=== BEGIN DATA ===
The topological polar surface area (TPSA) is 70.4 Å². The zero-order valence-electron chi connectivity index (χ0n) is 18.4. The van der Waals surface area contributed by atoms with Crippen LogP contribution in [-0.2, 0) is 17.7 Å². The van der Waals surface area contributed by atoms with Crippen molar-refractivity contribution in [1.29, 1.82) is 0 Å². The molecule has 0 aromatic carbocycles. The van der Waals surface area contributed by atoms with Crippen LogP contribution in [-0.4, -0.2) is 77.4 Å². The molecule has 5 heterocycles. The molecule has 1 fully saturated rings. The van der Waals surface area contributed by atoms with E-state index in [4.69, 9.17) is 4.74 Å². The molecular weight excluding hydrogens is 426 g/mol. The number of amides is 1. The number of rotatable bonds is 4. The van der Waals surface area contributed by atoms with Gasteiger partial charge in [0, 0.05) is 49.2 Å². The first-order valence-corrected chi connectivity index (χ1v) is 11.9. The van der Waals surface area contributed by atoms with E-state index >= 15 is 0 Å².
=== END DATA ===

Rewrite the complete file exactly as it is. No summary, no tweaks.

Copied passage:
The topological polar surface area (TPSA) is 70.4 Å². The zero-order valence-electron chi connectivity index (χ0n) is 18.4. The van der Waals surface area contributed by atoms with Crippen LogP contribution in [-0.2, 0) is 17.7 Å². The van der Waals surface area contributed by atoms with Crippen molar-refractivity contribution in [1.29, 1.82) is 0 Å². The molecule has 0 aromatic carbocycles. The van der Waals surface area contributed by atoms with Crippen LogP contribution in [-0.4, -0.2) is 77.4 Å². The molecule has 5 heterocycles. The molecule has 1 fully saturated rings. The van der Waals surface area contributed by atoms with E-state index in [4.69, 9.17) is 4.74 Å². The molecular weight excluding hydrogens is 426 g/mol. The number of amides is 1. The number of rotatable bonds is 4. The van der Waals surface area contributed by atoms with Gasteiger partial charge in [0, 0.05) is 49.2 Å². The first-order valence-corrected chi connectivity index (χ1v) is 11.9. The van der Waals surface area contributed by atoms with E-state index >= 15 is 0 Å².